Couurtesy Heidi Bezuidenhout Educational Pshychologist 082 922 5090
In South Africa, by law, children have to go to Grade 1 the year in which they turn seven. It is also permitted to start Grade 1 a year earlier, provided that the child turns six by June 30 of his Grade 1 year. Unfortunately we can not only gauge a child’s readiness for school by his age. The child’s development should be on par with the development of other children of the same age. When we talk about development, we have to look at the different aspects thereof: emotional, social, physical, intellectual and language development. These should all be considered, before deciding if he is ready for Grade 1. We can therefore say that school readiness refers to the child’s total readiness to benefit from formal education. School readiness assessment results are not supposed to be used to discriminate against any learner or to fill classes. The whole reason why we do these assessments is to provide relevant support.
Why is it important for a parent to know whether their child is school ready?
Some parents feel pressure from family and the larger community to send their children to school as soon as possible. If a parent knows whether their child is school ready or not, they can make informed decisions regarding their child. If they realize that their child is not ready, there are numerous programmes or interventions that can be followed to help the child to develop and mature.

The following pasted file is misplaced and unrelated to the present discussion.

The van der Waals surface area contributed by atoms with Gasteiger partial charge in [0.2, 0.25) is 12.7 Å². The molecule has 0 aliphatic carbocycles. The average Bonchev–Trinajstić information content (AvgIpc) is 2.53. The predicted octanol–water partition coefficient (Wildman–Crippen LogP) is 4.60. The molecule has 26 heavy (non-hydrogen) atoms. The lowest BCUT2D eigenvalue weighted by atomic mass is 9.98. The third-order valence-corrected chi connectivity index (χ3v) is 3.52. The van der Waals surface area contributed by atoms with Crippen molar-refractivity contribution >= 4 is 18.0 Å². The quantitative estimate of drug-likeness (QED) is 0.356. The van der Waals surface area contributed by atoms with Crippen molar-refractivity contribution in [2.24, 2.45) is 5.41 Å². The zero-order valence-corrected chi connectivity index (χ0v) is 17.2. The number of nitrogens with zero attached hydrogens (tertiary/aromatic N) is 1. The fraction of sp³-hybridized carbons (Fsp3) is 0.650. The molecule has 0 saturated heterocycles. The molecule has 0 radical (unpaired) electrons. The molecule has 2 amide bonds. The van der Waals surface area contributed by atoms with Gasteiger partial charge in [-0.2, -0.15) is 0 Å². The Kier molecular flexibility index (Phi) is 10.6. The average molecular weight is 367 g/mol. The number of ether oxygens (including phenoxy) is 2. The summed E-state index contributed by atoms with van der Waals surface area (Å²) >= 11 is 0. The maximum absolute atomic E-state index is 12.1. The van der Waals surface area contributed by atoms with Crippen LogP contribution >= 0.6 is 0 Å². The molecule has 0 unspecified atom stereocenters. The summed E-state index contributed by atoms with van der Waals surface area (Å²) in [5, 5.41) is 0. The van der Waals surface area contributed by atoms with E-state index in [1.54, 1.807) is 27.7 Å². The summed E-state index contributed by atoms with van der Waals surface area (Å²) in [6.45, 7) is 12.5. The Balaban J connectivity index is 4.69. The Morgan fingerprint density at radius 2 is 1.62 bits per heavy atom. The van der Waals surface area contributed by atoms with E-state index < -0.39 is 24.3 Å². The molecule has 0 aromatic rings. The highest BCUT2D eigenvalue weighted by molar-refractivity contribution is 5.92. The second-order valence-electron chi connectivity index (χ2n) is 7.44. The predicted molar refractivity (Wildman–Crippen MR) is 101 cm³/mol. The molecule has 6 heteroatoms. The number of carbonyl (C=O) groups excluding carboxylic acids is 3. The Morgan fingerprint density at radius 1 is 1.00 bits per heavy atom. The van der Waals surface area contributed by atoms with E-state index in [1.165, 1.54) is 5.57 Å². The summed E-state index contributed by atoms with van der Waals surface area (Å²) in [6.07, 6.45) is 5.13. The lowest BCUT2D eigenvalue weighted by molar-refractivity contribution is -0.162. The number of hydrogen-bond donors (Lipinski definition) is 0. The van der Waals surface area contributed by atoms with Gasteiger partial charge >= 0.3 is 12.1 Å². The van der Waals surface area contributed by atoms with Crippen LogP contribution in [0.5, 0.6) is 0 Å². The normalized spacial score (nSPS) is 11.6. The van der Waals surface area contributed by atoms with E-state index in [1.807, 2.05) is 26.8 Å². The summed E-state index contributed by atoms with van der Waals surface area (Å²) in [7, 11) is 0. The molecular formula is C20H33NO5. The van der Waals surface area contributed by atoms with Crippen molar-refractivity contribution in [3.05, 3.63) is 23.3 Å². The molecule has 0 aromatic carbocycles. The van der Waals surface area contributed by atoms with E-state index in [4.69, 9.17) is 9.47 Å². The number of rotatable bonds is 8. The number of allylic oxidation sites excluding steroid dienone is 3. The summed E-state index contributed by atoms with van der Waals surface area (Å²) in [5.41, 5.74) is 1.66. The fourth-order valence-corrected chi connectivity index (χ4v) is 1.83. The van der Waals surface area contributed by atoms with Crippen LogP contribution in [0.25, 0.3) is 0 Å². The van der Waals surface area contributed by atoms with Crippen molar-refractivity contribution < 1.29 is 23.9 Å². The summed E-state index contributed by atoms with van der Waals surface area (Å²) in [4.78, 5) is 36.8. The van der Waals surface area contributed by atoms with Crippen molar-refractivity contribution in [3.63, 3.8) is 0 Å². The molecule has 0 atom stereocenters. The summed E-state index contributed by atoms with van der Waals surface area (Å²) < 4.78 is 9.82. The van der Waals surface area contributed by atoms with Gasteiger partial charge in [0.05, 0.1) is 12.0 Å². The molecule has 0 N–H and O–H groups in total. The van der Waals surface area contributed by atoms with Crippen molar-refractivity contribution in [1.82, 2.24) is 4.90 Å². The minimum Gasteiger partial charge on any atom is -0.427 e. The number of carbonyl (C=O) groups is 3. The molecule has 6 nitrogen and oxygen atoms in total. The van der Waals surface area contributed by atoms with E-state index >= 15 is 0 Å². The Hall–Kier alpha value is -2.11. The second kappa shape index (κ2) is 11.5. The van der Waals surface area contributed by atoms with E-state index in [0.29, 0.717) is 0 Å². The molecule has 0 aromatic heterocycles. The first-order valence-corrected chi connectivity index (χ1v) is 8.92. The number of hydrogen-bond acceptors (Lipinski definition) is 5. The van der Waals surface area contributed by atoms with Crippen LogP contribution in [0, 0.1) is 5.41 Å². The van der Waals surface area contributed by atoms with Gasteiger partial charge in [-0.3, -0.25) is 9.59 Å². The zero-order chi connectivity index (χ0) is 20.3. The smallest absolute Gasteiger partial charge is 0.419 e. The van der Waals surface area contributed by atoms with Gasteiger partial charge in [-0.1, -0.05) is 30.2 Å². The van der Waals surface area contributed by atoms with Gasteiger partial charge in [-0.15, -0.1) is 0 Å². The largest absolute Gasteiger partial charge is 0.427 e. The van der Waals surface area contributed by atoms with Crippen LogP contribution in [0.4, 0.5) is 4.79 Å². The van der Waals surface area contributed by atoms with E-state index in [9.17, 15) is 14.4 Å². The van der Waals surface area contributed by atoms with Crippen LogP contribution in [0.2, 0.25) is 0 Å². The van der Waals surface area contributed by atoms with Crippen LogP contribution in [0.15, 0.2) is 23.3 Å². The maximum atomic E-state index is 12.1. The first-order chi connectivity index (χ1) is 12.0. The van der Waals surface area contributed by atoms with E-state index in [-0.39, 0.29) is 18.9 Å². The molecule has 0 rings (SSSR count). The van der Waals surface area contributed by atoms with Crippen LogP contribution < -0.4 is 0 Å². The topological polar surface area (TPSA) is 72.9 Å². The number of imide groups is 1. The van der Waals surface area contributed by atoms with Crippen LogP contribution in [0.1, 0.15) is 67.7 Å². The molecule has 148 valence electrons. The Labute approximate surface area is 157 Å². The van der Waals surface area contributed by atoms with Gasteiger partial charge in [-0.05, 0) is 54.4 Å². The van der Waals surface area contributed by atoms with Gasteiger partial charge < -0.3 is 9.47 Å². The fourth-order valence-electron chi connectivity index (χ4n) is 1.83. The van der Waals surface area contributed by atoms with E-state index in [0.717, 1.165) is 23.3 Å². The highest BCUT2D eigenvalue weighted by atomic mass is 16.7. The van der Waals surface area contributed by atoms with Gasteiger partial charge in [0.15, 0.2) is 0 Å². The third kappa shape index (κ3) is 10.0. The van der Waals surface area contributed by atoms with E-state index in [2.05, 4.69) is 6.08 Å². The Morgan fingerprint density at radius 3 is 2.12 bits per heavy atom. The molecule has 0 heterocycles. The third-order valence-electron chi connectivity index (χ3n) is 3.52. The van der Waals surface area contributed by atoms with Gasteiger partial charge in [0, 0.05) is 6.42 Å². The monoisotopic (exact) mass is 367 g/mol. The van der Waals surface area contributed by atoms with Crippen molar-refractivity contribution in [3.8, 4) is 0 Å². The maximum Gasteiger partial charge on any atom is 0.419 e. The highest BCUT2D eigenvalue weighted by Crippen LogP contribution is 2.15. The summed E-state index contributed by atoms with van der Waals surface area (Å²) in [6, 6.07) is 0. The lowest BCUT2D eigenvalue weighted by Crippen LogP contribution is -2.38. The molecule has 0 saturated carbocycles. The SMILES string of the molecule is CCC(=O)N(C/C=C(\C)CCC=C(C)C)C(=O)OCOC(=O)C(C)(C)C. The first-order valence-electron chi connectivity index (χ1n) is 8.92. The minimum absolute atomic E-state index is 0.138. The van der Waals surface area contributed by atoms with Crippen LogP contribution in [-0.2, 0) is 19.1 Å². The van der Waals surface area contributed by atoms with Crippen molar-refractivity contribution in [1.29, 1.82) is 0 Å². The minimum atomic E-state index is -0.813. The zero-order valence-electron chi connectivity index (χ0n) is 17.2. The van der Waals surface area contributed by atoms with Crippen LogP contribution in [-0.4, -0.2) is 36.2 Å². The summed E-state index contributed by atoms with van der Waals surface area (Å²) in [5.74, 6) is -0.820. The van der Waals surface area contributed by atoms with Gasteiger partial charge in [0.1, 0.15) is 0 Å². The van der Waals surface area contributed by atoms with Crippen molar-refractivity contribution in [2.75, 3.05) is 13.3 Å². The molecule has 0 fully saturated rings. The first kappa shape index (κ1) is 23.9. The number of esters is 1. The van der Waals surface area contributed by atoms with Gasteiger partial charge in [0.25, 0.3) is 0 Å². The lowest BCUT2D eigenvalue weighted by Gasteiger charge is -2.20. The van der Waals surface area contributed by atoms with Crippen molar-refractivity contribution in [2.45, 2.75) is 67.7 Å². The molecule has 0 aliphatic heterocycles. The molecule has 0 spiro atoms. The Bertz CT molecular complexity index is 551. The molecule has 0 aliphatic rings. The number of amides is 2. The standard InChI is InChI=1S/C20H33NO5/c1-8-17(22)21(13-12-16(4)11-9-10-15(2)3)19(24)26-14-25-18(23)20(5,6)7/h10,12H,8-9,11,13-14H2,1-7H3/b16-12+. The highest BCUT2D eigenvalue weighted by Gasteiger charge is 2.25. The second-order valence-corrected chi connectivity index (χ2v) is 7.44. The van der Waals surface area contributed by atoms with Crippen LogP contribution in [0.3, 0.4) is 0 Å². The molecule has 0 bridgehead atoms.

This knowledge, could guide them to a professional person that can help them. The sooner barriers are identified; the sooner and more efficiently your child can be helped. It is not true that barriers, left alone, without any intervention, will go away by themselves.
It could also reduce the parent’s anxiousness, if they know their child is ready for the challenges of Grade 1.
Why is it important for children to be ready to start Grade 1?
A child’s experience of Grade 1 is of utmost importance, because it sets the tone for the years to follow. We want our children to have a positive experience. The more they feel they are able to succeed, the more they believe in themselves, the more they want to partake and learn in class. If a child cannot cope with what is expected from him in class, or if he feels like things are too hard, he might develop a fear and dislike in school. Before deciding to send a five year old to school, parents should consider whether their child will have the same ability and self-confidence as the other six and seven year olds.
We don’t want them to struggle through the first year. The formal expectations of a school beginner is already huge when they are ready, but when they are not, it can become a continuous battle.
I have seen many little ones during the years, who seemed ready and who coped in Grade 1, had to work just a little harder than their class mates to stand first or to get an distinction, because they went to school younger than them. I believe, not being ready for Grade 1, catches up with us somewhere in the future.
What if our child is not ready for the formal challenges of Grade 1?